An intense x-ray beam can make iron foil transparent for just an instant
An intense blast of high-energy x-rays can make iron transparent to the beam for less than a femtosecond, researchers from the RIKEN SPring-8 Center have found. The technique could be used to produce ultrashort x-ray pulses for probing materials at the electron scale.
X-ray free-electron lasers can produce x-ray pulses that last for just femtoseconds, allowing the structure of atoms to be observed in amazing detail. To understand the dynamics of these infinitesimally small systems, however, scientists need to use pulses hundreds of times shorter, measured in attoseconds. Researchers led by Makina Yabashi from the Beam Line Research and Development Group at the RIKEN SPring-8 Center and Hitoki Yoneda from the University of Electro-Communications have now developed a technique that could allow such attosecond x-ray pulses to be produced for the first time. This method involves using high-energy x-ray beams in combination with a phenomenon called saturable absorption.
When light shines on a material, it delivers energy to the electrons surrounding a fraction of the material's atoms, exciting them to higher energy states that last just a few hundred attoseconds. However, if the light is sufficiently intense, all the electrons in the material can be excited at once. This results in a saturated state in which the material cannot absorb any more light, allowing x-rays to pass through the material freely. Yabashi and Yoneda wanted to use this short period of transparency to produce ultrashort x-ray pulses.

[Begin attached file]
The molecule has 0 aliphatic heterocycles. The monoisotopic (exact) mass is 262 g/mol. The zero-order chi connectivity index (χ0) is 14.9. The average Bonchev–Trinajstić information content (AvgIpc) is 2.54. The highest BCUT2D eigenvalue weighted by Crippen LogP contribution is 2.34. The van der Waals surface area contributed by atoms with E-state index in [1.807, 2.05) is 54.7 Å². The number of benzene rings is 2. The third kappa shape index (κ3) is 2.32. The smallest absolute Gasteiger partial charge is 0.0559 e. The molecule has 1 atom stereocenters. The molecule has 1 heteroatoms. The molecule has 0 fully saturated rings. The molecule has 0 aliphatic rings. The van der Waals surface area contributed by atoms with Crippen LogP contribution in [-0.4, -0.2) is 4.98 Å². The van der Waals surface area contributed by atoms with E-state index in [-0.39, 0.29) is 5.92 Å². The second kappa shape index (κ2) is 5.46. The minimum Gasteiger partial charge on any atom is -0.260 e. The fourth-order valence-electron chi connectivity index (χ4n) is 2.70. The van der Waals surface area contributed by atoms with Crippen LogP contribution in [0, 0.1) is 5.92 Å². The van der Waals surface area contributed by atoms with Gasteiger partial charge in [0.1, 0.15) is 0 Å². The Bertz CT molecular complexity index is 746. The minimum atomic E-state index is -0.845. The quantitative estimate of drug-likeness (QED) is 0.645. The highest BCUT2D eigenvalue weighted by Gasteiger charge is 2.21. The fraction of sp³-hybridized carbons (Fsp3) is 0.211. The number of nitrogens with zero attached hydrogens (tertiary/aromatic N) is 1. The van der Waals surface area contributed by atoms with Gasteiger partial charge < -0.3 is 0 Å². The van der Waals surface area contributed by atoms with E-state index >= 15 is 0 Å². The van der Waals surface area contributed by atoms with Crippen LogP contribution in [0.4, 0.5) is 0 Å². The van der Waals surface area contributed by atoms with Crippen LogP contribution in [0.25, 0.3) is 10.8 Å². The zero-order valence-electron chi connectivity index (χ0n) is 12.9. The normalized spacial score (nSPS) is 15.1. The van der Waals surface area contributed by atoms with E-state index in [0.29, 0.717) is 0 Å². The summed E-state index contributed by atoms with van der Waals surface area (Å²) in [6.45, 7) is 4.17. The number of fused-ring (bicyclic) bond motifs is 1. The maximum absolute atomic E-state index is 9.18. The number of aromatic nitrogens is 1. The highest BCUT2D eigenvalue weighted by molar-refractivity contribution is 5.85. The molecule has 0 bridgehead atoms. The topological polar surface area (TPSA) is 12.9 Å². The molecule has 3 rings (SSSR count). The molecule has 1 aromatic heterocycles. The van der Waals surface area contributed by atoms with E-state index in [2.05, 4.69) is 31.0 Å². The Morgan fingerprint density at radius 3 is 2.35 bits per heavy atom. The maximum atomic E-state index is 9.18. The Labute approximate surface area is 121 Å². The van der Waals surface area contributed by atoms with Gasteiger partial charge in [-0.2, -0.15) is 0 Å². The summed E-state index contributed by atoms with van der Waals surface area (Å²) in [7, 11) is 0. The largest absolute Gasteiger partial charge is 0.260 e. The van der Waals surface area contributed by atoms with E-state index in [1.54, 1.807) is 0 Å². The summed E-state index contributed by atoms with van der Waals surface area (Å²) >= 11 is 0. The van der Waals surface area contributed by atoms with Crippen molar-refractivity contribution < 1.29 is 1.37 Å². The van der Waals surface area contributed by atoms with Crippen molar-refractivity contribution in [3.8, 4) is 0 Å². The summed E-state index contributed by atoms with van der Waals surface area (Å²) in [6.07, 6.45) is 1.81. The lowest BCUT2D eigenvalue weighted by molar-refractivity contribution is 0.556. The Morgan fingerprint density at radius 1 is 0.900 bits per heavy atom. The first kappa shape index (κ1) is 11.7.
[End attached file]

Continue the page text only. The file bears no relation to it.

Achieving saturable absorption using high-energy x-rays is theoretically possible but has proved challenging in practice due to the very short lifetime of the excited states. It takes an extremely intense x-ray pulse to achieve saturation and transparency.
Using the SACLA x-ray free-electron laser at the SPring-8 synchrotron facility and a specially developed focusing system (Fig. 1), the research team produced an intense x-ray beam with a spot size of just 50 nanometers, giving an unprecedented intensity of 1020 watts per square centimeter. Aimed at a 20-micrometer-thick iron foil target, the beam caused the transparency of the iron foil to increase by a factor of 10 within 2 femtoseconds. "The change was quite dramatic," says Yabashi.
This brief window of transparency should make it possible to produce attosecond-order x-ray pulses. The iron's transparent state also sharpened the wavefront of the x-ray beam.
"The next stage is to utilize this finding in many interesting practical applications, such as attosecond shutters, atom lasers, and x-ray nonlinear waveguides," says Yabashi.